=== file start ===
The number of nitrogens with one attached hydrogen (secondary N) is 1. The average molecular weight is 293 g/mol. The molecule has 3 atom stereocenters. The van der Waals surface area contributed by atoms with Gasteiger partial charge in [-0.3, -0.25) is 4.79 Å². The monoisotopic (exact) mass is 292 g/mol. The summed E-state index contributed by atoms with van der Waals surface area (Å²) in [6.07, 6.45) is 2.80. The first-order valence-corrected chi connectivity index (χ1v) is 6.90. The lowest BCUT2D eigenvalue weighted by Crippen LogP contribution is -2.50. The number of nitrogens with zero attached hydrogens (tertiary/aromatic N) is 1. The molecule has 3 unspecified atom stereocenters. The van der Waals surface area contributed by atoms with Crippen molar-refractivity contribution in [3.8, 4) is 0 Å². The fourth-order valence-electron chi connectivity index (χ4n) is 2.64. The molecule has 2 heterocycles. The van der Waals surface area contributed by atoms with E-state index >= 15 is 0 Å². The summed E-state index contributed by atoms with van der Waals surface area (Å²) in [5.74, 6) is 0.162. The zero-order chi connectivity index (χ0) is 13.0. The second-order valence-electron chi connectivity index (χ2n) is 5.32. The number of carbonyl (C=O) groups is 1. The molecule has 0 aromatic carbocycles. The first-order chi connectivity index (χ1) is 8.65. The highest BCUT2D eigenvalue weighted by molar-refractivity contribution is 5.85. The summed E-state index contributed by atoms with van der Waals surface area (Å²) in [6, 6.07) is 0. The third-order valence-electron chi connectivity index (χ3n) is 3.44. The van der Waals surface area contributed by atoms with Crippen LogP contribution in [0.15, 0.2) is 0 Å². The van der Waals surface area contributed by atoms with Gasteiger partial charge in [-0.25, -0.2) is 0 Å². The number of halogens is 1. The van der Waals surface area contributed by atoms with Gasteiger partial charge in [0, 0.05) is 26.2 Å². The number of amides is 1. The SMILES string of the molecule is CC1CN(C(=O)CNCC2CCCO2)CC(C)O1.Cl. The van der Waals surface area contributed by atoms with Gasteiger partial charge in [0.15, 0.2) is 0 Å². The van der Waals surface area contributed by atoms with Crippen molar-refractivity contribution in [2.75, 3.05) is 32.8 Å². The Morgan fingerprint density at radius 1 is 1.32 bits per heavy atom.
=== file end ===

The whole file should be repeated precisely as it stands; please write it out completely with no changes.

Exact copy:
The number of nitrogens with one attached hydrogen (secondary N) is 1. The average molecular weight is 293 g/mol. The molecule has 3 atom stereocenters. The van der Waals surface area contributed by atoms with Gasteiger partial charge in [-0.3, -0.25) is 4.79 Å². The monoisotopic (exact) mass is 292 g/mol. The summed E-state index contributed by atoms with van der Waals surface area (Å²) in [6.07, 6.45) is 2.80. The first-order valence-corrected chi connectivity index (χ1v) is 6.90. The lowest BCUT2D eigenvalue weighted by Crippen LogP contribution is -2.50. The number of nitrogens with zero attached hydrogens (tertiary/aromatic N) is 1. The molecule has 3 unspecified atom stereocenters. The van der Waals surface area contributed by atoms with Crippen molar-refractivity contribution in [3.8, 4) is 0 Å². The fourth-order valence-electron chi connectivity index (χ4n) is 2.64. The molecule has 2 heterocycles. The van der Waals surface area contributed by atoms with E-state index >= 15 is 0 Å². The summed E-state index contributed by atoms with van der Waals surface area (Å²) in [5.74, 6) is 0.162. The zero-order chi connectivity index (χ0) is 13.0. The second-order valence-electron chi connectivity index (χ2n) is 5.32. The number of carbonyl (C=O) groups is 1. The molecule has 0 aromatic carbocycles. The first-order chi connectivity index (χ1) is 8.65. The highest BCUT2D eigenvalue weighted by molar-refractivity contribution is 5.85. The summed E-state index contributed by atoms with van der Waals surface area (Å²) in [6, 6.07) is 0. The third-order valence-electron chi connectivity index (χ3n) is 3.44. The van der Waals surface area contributed by atoms with Crippen LogP contribution in [0.15, 0.2) is 0 Å². The van der Waals surface area contributed by atoms with Gasteiger partial charge in [-0.25, -0.2) is 0 Å². The number of halogens is 1. The van der Waals surface area contributed by atoms with Gasteiger partial charge in [0, 0.05) is 26.2 Å². The number of amides is 1. The SMILES string of the molecule is CC1CN(C(=O)CNCC2CCCO2)CC(C)O1.Cl. The van der Waals surface area contributed by atoms with Gasteiger partial charge in [0.15, 0.2) is 0 Å². The van der Waals surface area contributed by atoms with Crippen molar-refractivity contribution in [2.75, 3.05) is 32.8 Å². The Morgan fingerprint density at radius 1 is 1.32 bits per heavy atom.